Instead the purportedly “big” new materialist rhetoric is instead tiny, minimal even. Rhetoric is not so huge as to cover civilization. It does not take over after psychology explains coming to salience. I don’t believe there is a “realm of rhetoric,” neither in consciousness nor in the agora. I certainly don’t think “everything is rhetoric” or even that all things practice rhetoric.
Walsh asks if rhetoricians “have to make the move to ontology,” as if the discipline of rhetoric did not already have an implicit if not explicit ontology. If we are moving to ontology, where were we before? Is there not a theory of being that necessarily underlies the conceit that rhetoric-as-practice arises within conscious humans in the agora? Instead, I would argue that one thing a new materialist rhetoric does is question the existing ontology of rhetoric. However it doesn’t replace that existing ontology with a new answer. Instead it replaces it with an investigation.
Of course this is just my version of new materialist rhetoric—by which I don’t mean to suggest that others haven’t said similar things but only that I don’t mean to speak for others here. For me, rhetoric is minimally a capacity that might arise between two or more humans/nonhumans. Such encounters do not occur in an ontological vacuum, even if they occur in the vacuum of intergalactic space, so there are always larger ecological considerations. However the point is that in any given encounter, a capacity for rhetoric might arise. What is the capacity for rhetoric (as opposed, for example, to the capacity for thermodynamic exchange or electro-magnetic influence or tripping over a stick)? In the simplest terms I define it, a la Latour, as an encounter where one is “made to act.” As we know this “made to act” does not necessarily mean compelled to act. Instead it means something more along the lines of becoming linked into a network of actors that provide new inputs and new ways to act (e.g., distributed cognition).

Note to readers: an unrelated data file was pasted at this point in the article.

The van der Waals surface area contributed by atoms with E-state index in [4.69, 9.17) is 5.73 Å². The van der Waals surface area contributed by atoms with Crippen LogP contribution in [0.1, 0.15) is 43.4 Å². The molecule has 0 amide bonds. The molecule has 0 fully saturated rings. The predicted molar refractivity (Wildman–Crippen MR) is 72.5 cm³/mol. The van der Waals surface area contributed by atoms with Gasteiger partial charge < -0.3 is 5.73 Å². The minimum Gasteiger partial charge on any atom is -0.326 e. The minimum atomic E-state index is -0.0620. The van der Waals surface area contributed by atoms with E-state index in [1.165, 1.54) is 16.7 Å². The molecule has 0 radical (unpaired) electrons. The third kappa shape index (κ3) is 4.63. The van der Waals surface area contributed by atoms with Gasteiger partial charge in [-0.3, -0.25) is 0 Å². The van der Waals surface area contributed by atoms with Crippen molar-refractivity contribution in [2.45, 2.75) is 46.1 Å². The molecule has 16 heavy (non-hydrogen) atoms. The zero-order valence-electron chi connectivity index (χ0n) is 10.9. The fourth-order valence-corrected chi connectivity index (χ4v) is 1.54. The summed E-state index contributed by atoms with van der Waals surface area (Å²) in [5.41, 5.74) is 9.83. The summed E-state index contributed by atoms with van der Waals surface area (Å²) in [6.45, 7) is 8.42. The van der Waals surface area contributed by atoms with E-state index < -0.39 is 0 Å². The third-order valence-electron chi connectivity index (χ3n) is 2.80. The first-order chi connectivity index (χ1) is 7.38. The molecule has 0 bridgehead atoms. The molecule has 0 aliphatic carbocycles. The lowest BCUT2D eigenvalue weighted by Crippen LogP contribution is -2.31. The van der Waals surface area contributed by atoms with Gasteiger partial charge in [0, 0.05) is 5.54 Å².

I suppose one could begin by trying to establish two categories of being—those who can have this capacity and those who cannot. Similarly we can try to establish two categories of being—those who have agency/will and those that do not. But rather than deciding that in advance, I view new materialist rhetoric as a speculative realist/ “second empiricist” (again a la Latour) investigation into where and how these capacities and agencies arise.
To that, I would echo the point Jenny Rice makes in her response to the interview. “This is perhaps how I might explain what makes rhetoricians different from what Latour calls in the interview the ‘immense domain where people have made the voices of voiceless entities heard.’ Rhetoricians do not merely make voices heard; we are also on the lookout for ways to create new capacities for engagement” (436-7). For me this means that one of the principle aims of a new materialist rhetoric is to experiment with the development of new rhetorical capacities, insights that arise from realist/empiricist investigations. I think DeLanda puts this best when he differentiates between creating signification by “knowing that” and significance by “knowing how.” As he writes:
It is, of course, conceivable that idealists or empiricists could incorporate these two distinctions (know-that/know-how, signification/significance) into their theories of knowledge. But a realist for whom the world is filled with objective tendencies and capacities waiting to be actualized by skillful interventions, tendencies and capacities that provide a myriad of opportunities and risks, is in a much better position to take advantage of these insights. This, among other things, is what makes realism a better strategy to confront the political, economical, ecological, and technological problems of our time.
So this “big rhetoric” is really quite small. It’s just looking at one encounter at a time, trying to describe these capacities… and thinking about how we might turn them to practice